Leaders plan unity parade
Community leaders hope an event this Tuesday will help build unity among Suffolk residents.
Labeled a “Unity Parade,” the event is one piece of a puzzle that will help build relationships, the people spearheading it said.
“I feel that Suffolk has a unique opportunity to bridge some of its own gaps,” said Bob Stephens, co-founder of the Community Action Coalition of Suffolk VA. “There are issues that go on in communities that could be better addressed if people understood each other.”
“This is an effort to try to bring people together,” said the Rev. T. Floyd “Skip” Irby, co-founder of Suffolk Clergy United. “It’s to emphasize how there can be unity in the community.”
The two groups plan the Unity Parade to take place this Tuesday, beginning at Market Park, across from 326 N. Main St., at 4:45 p.m. and ending at the city’s Visitor Center, just before National Night Out festivities kick off there.
It’s not a protest, Stephens emphasized, and the organizers are discouraging chants and slogans. They are encouraging signs representing different churches as well as positive messages such as hope, love and unity.
“I didn’t want any misinterpretations about what it is or it isn’t,” Stephens said. “I want to be sure people understood our purpose and our intent.”
The Suffolk Police Department will close the portion of Main Street to traffic and escort the parade, according to a press release about the event.
Stephens encouraged everybody to participate — elected officials and citizens of all ages, races and faiths.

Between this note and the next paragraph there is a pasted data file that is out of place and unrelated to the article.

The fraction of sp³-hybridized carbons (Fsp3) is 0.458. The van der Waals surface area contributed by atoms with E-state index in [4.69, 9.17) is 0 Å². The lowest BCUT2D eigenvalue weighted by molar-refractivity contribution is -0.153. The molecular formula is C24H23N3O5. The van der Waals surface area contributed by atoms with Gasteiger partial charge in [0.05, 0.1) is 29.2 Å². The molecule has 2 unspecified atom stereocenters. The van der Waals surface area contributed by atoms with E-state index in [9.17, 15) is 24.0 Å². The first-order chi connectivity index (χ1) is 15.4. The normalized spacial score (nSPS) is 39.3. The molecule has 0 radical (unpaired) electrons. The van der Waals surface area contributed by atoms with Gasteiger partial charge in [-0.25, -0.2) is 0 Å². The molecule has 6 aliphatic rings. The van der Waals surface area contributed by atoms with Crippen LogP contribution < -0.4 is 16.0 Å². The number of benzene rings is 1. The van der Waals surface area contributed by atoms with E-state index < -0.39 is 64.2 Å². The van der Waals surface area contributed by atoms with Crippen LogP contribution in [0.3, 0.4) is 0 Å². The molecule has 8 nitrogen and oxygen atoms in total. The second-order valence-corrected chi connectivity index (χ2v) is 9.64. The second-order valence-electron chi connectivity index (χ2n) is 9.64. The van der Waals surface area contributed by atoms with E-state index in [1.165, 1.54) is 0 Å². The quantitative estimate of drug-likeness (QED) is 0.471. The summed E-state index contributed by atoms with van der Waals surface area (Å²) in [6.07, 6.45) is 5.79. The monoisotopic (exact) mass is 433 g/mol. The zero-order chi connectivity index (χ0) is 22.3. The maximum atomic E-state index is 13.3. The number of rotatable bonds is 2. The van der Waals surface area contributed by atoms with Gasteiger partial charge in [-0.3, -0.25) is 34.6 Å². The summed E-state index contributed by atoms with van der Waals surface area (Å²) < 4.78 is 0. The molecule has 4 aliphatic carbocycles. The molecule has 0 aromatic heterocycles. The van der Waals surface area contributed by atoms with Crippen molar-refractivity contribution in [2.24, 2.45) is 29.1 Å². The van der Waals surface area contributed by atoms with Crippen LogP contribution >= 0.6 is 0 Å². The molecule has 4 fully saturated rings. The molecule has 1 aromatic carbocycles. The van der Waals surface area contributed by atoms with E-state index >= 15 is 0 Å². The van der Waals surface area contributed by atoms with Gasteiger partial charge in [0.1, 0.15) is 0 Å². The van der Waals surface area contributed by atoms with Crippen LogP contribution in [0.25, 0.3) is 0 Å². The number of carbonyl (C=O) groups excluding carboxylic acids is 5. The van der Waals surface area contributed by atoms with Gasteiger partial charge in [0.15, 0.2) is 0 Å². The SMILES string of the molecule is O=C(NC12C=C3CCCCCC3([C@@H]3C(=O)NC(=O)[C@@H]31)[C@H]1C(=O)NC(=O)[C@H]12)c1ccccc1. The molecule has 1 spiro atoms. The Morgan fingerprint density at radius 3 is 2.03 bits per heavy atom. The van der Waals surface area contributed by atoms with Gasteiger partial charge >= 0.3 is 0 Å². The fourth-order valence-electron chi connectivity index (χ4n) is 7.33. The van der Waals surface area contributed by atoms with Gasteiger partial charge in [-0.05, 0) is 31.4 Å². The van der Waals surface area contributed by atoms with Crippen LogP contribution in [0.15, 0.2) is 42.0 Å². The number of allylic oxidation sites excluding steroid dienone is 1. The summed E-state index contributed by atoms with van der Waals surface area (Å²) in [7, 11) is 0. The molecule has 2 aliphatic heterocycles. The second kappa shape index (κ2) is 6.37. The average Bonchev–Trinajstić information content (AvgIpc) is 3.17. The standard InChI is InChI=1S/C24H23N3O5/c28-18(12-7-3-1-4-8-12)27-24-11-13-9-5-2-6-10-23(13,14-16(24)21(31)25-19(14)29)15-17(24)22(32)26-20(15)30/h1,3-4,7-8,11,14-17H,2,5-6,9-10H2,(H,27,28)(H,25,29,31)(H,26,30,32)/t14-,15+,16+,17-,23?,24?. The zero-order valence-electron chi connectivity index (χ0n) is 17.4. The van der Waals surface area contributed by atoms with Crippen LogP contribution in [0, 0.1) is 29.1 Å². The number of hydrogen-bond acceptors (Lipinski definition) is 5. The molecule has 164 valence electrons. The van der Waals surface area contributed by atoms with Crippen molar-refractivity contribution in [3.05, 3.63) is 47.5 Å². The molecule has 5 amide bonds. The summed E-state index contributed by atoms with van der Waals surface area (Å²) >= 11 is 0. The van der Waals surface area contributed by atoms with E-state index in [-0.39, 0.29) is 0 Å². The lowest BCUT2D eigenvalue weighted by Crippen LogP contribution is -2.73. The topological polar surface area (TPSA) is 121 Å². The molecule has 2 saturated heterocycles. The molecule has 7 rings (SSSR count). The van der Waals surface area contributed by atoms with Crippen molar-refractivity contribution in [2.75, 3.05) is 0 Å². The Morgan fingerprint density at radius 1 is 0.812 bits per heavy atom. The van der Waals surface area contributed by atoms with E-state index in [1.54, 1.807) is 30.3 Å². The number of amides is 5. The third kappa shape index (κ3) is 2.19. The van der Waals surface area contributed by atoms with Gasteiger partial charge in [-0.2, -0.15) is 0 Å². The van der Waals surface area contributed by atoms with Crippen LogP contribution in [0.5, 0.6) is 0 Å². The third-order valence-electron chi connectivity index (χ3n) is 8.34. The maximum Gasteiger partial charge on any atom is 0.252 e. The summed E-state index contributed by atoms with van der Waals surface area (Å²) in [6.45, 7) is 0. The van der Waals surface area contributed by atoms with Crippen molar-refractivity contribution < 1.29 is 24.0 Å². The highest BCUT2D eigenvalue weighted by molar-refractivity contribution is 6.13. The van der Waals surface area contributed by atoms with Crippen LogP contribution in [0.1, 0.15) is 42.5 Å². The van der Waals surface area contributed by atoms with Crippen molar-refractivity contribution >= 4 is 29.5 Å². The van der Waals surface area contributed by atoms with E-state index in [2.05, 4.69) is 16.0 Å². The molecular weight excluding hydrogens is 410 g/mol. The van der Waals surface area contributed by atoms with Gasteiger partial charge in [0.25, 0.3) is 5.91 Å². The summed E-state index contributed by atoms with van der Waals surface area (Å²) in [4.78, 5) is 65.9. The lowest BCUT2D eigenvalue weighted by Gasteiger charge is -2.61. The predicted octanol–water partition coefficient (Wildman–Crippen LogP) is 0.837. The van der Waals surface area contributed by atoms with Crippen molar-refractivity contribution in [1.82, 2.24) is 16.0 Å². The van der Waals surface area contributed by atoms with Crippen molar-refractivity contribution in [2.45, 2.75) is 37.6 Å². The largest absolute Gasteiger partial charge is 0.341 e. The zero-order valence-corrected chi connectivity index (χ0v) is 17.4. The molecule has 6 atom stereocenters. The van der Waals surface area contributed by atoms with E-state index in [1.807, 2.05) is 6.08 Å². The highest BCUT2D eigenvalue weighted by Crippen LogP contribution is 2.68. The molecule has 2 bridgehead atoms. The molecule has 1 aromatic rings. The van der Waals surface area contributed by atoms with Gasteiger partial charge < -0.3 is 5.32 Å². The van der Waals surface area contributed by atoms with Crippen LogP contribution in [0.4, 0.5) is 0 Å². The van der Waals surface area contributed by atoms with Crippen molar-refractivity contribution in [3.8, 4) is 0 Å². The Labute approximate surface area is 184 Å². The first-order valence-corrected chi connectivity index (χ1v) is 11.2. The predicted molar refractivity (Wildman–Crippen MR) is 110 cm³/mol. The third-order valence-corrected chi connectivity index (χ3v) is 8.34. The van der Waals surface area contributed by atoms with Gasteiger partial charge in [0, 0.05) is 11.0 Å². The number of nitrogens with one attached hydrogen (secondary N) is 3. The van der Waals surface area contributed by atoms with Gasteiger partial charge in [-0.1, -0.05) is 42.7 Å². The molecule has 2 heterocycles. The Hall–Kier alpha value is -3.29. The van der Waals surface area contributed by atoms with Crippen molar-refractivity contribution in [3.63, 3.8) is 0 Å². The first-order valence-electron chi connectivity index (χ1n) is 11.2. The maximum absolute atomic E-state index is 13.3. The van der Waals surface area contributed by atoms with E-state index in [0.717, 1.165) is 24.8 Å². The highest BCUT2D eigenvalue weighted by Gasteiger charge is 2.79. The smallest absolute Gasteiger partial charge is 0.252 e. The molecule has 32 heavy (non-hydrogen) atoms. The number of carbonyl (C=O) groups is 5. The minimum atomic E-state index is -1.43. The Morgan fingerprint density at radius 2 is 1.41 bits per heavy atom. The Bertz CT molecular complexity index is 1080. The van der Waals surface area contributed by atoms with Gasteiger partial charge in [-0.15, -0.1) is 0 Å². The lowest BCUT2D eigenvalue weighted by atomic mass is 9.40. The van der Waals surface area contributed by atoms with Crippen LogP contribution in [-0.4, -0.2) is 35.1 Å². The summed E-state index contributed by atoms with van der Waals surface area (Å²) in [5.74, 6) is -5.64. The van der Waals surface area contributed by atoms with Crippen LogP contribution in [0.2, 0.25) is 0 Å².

“We need to get everybody on the street,” he said. “It’s a gesture of goodwill where people embrace each other and say, ‘Let’s walk down the street together.’”
Stephens also said there is no political or social agenda.
“We’re not there to discuss causes, even though we’ll get to that point,” he said. “The overarching objective is to build relationships so we can get from here to there.”
Irby also said the goal of the unity parade is to build relationships.
“We’re trying to help build community and trust among various groups in the city and find ways to do that,” he said. “Doing that is kind of like putting together a puzzle. It’s part of what we hope will develop into a number of ways to have dialogue, action and build some relationships.”
Irby said the parade is not meant to sugarcoat the tragedies that have affected many marginalized groups.
“The fact this is a unity parade is not a denial of the pain and the reality that many people experience of things being not well,” Irby said. “Our hope is that this will be an event that will reflect the diversity we have and what we can look like when we’re together on a hot Tuesday afternoon in Suffolk.”
The parade will conclude with participants reciting this pledge:
“I am willing to always be at peace with my neighbor;
I am willing to forgive myself and all others;
I am willing to look at all things through eyes of love, empathy and compassion;
I am willing to be everything I can be, and work at being the best person possible;
I am willing to be open and receptive when engaging with others;
I am willing to serve my community in a manner that serves and benefits all concerned;
I am willing to release past grievances and breakdowns, looking to a vibrant, fair and equitable community;
I am willing to surrender my ego, judgments, biases, and predispositions when interacting with others;
I am willing to love unconditionally, regardless of creed, color, religious beliefs or gender;
I am willing to practice consciousness, awareness, tolerance and understanding; and,
I am willing to represent the love of God and the best of humanity in all my actions.”
Stephens said he hopes everyone will take the pledge to heart.
“We really would like for every citizen in Suffolk to take a look at themselves and say, ‘What can I do better?’” he said. “Read the pledge and make it a part of your life.”